|So the Kreuzer Emden gets a new name, eh?|
Now the ship is nearing completion, it is time to tell a bit more about the rest of the build. First of, I am not the first one to make such a diorama. The scene I planned is derived from one I saw done in styrene a couple of years ago. But as far as I know it has never before been done in paper. When asked where he got his creative ideas, jazz- bass player Ray Brown used to say: “steal anything you can”. So I did too.
So, credits where credits due: thanks to Marco Scheloske for inspiration!
So there you have it. In the title and certainly the link above it already became apparent but for those of you that could keep their curiosity in line and read on: H.G Wells’ War of the Worlds. Thunder Child. Martian tripods. That is the story in three short sentences.
|Here, the walkway between the front and the aft deck is made. It has a couple of small lookout posts half way through. All of it of course has railings around. a Little tricky in this scale.|
I have not entirely decided which scene I want to depict. I want to make it spectacular but not with the actual explosion. So how it will look is a surprise for me, too.
|Walkway attached, and left you can see the first mast in place. I used sewing pins for inner reinforcement.|
|The first chimney attached. It starts to look like a ship now.|
They should have been nimble and agile. The "Jeff Wayne tripod" is not able to move very swiftly and quickly at all, with its stiff legs. So I designed the tripod myself.
Looking at the images I found on the web, the most authentic ones were almost comical. The only thing they had going for them was something a little steampunk-ish in their general appearance. Others were very massive and much taller than Wells envisioned (they were about 30 meters tall).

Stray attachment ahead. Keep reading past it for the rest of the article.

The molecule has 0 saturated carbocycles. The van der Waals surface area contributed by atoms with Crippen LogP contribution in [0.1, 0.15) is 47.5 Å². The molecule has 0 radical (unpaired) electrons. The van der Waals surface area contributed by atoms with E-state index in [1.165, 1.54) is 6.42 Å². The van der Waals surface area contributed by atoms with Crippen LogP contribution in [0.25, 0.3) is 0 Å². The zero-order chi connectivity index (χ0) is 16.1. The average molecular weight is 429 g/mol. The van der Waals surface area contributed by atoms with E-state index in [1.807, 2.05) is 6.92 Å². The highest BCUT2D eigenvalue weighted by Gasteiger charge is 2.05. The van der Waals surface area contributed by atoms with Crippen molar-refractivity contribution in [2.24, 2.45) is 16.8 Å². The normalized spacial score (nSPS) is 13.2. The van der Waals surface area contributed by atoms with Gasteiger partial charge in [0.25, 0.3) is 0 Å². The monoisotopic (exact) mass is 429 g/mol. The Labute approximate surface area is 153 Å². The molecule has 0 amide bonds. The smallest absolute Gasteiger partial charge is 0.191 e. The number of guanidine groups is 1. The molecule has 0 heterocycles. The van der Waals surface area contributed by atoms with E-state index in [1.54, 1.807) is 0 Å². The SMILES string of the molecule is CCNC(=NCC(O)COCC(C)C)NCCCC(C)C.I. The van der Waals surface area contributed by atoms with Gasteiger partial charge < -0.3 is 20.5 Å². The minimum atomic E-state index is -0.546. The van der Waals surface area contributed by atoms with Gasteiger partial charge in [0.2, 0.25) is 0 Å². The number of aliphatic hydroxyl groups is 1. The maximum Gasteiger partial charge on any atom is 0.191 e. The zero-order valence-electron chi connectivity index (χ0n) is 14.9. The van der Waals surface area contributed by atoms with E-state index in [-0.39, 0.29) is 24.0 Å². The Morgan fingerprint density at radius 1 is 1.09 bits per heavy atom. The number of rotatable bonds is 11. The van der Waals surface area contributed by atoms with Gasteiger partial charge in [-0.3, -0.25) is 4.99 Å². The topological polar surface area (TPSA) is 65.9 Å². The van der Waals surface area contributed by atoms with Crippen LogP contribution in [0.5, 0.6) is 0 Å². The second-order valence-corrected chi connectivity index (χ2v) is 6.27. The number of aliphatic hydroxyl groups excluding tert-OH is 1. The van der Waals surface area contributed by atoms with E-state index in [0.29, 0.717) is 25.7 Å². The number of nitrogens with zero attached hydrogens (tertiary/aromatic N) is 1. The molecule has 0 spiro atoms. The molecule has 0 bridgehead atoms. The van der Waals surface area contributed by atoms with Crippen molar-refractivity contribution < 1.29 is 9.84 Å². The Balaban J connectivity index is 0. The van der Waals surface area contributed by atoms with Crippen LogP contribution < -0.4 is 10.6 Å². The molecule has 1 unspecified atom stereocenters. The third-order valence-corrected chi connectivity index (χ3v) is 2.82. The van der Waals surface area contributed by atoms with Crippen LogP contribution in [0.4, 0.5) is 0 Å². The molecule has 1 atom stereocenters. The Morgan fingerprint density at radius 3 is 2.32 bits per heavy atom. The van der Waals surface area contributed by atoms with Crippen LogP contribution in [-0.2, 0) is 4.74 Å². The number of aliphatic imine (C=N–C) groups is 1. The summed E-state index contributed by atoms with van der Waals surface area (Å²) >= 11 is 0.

|Steampunk, yes. But a little too funny. "Whoops! Sorry! How does this thing work?"|
(image: Wikimedia, drawing by Henrique Alves Corrêa, 1906)
|Spielberg's version in 2005. Impressive design and also nimble legs but far too large. |
(image © Paramount / Dreamworks / UIP)
It had to look of course a little “steampunk-y”, and old-fashioned to fit in with Wells’ vision. But it also had to be menacing and alien. And with that in mind, one soon enters the realm of insects. So in came the spider legs. I also wanted to continue the insect-like shape into the cabin, the “head” of the tripod. A bit like the underbelly of a beetle, segmented, curved, a little streamlined. I took my sketchbook and made an impression of what I wanted.
|My own design for the Mars tripod.|
|I tried those loose segment parts here. it was flimsy, flat and didn't have the front opening I wanted.|
|Now that looks a lot better. Sturdier, rounder and still segmented. I went with this design.|
|A glossy, blind face plate.|
|This was the first try on legs.|
|A three-legged bug.|
|Standing! Front legs ready. Do I hear someone saying Starship Troopers? Those bugs had four legs.|
So, almost finished with the first tripod, I still need to do the bottom part of the legs, the heat ray and just improve some parts a little. And of course some tentacles dangling below the head. Anyway, here is the result for today. Can you hear it scream? ULLA!!
Oh yes, a PS is in order here. What about Thunder Child? Well, it also had some progress. The first photo in this post shows her as she is now. Here are some more.
|It still is in need for its masts and crow's nests on both masts. |
Oh, and of course its guns and some wiring.
|Xacto added for scale.|
See you soon,